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Alfred Amos Wilks (1901–1983)

by Margaret Tyrie

This article was published:

Alfred Amos Wilks (1901-1983), police officer, was born on 15 August 1901 at Balmain, Sydney, second of three children of Victorian-born Walter Henry Wilks, general labourer, and his wife Maud Mary Ellen, née O’Mara, born in Sydney. After leaving school Alf worked as a clerk and a wharf labourer, and in rubber manufacturing. On 17 November 1923 at St Joseph’s Catholic Church, Rozelle, he married Ethel Mary Kelly.

Having joined the New South Wales Police Force on 5 April 1924, Wilks rose through the ranks. By 1930 he was an ‘experienced Detective in all phases of investigation’, having served in ‘the Criminal Investigation Branch in such Sections as Company, Homicide and General’. He was seconded in 1934 to assist military intelligence officers conducting inquiries into foreigners living in the Commonwealth, and he travelled extensively throughout Australia to interview new arrivals.

Wilks resigned from the New South Wales Police in December 1945 and joined the Australian Capital Territory Police Force in Canberra. He was then re-attached to the Commonwealth Investigation Service in Sydney. In September 1946 he visited Australian army and air force posts in the Pacific region to establish the level of morale, listen to complaints (mainly about the lack of fresh food), assess the entertainment provided and check on any fraternisation with locals.

On 1 January 1947 Wilks was appointed detective-inspector and he travelled to Singapore to investigate the illegal export of gold from Australia. Acting Prime Minister H. V. Evatt directed him to conduct inquiries for the royal commission in relation to timber rights in the Territory of Papua-New Guinea (1948-49). In 1934 he had accompanied the Duke of Gloucester on his Australian tour and he performed escort duty for the 1954 royal visit, for which he was appointed MVO (1954). As the acting deputy-director of CIS in New South Wales from 1957, he took responsibility for important investigations.

In June 1958 Wilks sustained fractures to his shoulder, pelvis and five ribs when he attempted to protect a young woman from being hit by a car. He developed arthritis in his right hip and subsequently his right leg was shorter than the other; he received £6750 in compensation. In 1960, when the CIS and the Commonwealth Peace Officer Guard merged to form the Commonwealth Police Force, he was made acting-superintendent, 1st class, and officer-in-charge of Commonwealth Police in New South Wales. He would later claim that he was passed over for the substantive rank and was denied a further five years service because of his injuries.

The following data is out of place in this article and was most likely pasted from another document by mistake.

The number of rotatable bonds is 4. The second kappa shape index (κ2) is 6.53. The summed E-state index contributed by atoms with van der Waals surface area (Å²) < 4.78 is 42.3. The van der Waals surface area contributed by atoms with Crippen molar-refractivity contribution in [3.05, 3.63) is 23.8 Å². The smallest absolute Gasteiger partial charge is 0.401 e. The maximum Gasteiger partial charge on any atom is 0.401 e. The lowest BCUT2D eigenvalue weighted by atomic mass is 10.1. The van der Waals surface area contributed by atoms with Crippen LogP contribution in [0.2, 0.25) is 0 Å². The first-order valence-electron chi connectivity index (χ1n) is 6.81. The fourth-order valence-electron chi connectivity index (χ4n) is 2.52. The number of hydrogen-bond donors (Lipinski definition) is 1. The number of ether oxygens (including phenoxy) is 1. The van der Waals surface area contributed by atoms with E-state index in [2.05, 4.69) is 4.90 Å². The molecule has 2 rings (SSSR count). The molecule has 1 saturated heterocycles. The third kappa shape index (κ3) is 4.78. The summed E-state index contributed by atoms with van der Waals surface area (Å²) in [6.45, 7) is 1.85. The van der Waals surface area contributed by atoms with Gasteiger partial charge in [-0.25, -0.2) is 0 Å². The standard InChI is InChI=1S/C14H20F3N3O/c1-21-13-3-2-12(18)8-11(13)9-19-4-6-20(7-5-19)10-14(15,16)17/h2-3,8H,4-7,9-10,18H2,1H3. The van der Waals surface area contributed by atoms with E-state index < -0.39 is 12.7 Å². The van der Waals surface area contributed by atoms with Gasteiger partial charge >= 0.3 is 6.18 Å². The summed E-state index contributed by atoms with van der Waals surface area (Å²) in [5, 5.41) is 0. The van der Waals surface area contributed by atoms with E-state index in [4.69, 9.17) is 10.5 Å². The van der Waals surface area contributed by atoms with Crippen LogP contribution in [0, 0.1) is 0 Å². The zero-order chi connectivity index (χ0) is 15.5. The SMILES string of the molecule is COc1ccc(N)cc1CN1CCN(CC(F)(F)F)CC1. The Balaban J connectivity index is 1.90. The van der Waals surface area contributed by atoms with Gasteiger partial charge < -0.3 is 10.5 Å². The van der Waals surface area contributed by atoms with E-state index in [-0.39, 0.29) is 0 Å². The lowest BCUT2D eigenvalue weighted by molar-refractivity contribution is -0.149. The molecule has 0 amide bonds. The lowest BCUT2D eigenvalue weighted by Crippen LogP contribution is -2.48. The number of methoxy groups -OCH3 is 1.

Awarded the Queen’s Long Service and Good Conduct Medal in 1960, Wilks retired on 14 August 1961. (Sir) Peter Abeles, the managing director of Thomas Nationwide Transport Ltd from 1968, appointed Wilks his first chief security officer. Hawk-nosed, florid-faced, rotund and heavy-set, Wilks was always well dressed and gentlemanly. His colleagues remembered him as a good leader. Predeceased by his wife (1976) and their son and daughter, he died on 9 February 1983 at Toukley, New South Wales, and was cremated.

Select Bibliography

  • Commonwealth Police Gazette, no 1, 1960, p 7
  • Sydney Morning Herald, 14 Feb 1983, p 8
  • A1378, item P13979, and A7359, item 3/A583, parts 1-3 (National Archives of Australia)
  • private information.

Citation details

Margaret Tyrie, 'Wilks, Alfred Amos (1901–1983)', Australian Dictionary of Biography, National Centre of Biography, Australian National University,, published first in hardcopy 2012, accessed online 17 July 2024.

This article was published in hardcopy in Australian Dictionary of Biography, Volume 18, (Melbourne University Press), 2012

View the front pages for Volume 18

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